The agent aloofly insisted there was nothing she could do and basically pushed us aside to handle the next person in line. Joe held it together enough to ask whom he could speak with about the “mix-up” and the agent handed us the customer service number for Royal Air Maroc. I pulled out our cell phone to make the call, but the battery was completely dead. When we asked the agent if she had a phone we could use, without even looking at us, she pointed to a pay phone on the wall. I scrounged together the few dirham coins I had left, pumped them into the pay phone and Joe got through to the airline. “I’m sorry, but the system cancelled your reservation,” Joe was told. “There’s nothing I can do; the flight is overbooked.” Just as Joe was about to let loose with the guy at the other end of the line, we ran out of coins and the phone went dead. Incredulous that no one could or would help us, we felt powerless in this oh-so-very-foreign country. All I could think of was being with the kids in Italy and doing whatever was necessary to be in Milan when they arrived. Joe and I were on the brink of giving up, slumping down under the phone and crying, when he remembered that the last email I’d looked at the previous night on my computer was the confirmation message from the airline. There was no Wi-Fi in the airport, but maybe the email was still on my screen. I furiously pulled my laptop from my backpack and bingo! There she was in all her glory -- the Royal Air Maroc email with our confirmation codes for the rebooked flights in bold. I rushed back over to the counter, oblivious to whatever else the agent was doing, and trying to keep my composure, set my open laptop right in front of her. She knew better than to ask me to wait, typed the confirmation codes into her system and miraculously her indifferent demeanor evaporated. “I’ll get my manager,” was all she said. A young guy in a baseball hat – the least official-looking airline manager I’d certainly ever seen – came out from a backroom and we explained our situation. After about 10 minutes of holding our breath, and the manager and the agent conducting intense discussion and executing “system overrides,” the guy-in-the-baseball-cap told us that all would be “OK.” We let out audible sighs of relief, my panic subsided and Joe was once again able to speak. They grabbed our luggage, we went through the worthless security system (the fellow on duty wore no uniform, looked like a guy they pulled in off the street and never once looked at the x-ray screen as alarms were beeping left and right), and we were ushered out onto the tarmac with our fellow passengers. I have never, ever been happier to be strapped into an airline seat ready for takeoff. We quickly took off, landed, disembarked at the antiseptic Casablanca airport and waited an interminable four hours for our flight to Milan.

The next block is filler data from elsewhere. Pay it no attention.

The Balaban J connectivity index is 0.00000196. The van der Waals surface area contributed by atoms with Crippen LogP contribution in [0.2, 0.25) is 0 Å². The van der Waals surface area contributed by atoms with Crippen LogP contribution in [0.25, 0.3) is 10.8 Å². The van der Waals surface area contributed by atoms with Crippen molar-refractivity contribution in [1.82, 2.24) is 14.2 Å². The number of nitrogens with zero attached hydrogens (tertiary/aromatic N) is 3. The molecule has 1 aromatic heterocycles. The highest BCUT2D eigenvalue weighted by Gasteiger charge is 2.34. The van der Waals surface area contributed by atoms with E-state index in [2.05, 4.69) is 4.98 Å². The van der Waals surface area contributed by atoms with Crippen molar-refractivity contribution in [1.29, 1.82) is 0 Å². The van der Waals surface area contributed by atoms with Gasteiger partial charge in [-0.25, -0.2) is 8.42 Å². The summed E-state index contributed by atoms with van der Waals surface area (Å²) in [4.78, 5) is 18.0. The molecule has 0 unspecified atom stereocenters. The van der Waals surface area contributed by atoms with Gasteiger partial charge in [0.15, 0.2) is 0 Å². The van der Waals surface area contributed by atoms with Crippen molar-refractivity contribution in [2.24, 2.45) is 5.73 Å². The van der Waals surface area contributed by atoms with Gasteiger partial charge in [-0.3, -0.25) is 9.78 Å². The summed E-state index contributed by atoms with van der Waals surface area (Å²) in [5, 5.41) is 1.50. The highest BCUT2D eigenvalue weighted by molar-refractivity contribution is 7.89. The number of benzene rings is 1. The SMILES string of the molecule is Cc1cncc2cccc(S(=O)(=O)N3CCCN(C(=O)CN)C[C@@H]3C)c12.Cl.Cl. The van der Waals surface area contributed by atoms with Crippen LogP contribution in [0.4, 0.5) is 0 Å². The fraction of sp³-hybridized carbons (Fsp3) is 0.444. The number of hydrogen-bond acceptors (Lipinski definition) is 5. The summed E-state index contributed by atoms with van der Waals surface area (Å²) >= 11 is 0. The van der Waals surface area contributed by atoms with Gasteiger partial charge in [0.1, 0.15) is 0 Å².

Thanks to the miracle of jet-age travel, we found ourselves whisked away from the disquiet of Morocco and in just a couple short hours, transported back to a civilization in which we felt comfortable. Returning to Europe and setting foot in Italy felt like going home. We checked into a budget hotel at Milan’s Malpensa airport and I soon found myself in tears over a glass of wine and a plate of prosciutto in the hotel’s well-lit dining room. It seems I had been burying all my fears, reservations and sadness while in Fes, pushing down my feelings while still in the thick of the experience. It wasn’t until we returned to what I felt was the relative safety and familiarity of the Continent that I was able to let go and let them surface. Just as the physical symptoms of stress often appear not during but after the tension has passed, so my deepest responses to Morocco made themselves known in the dining room of an Italian airport hotel. We had managed to maintain an unemotional perspective while we were in the thick of the experience, but now it was time to talk through how we felt about what we saw and smelled and sensed in Fes over a comforting dinner at a distance. 

Pictures of our adventures: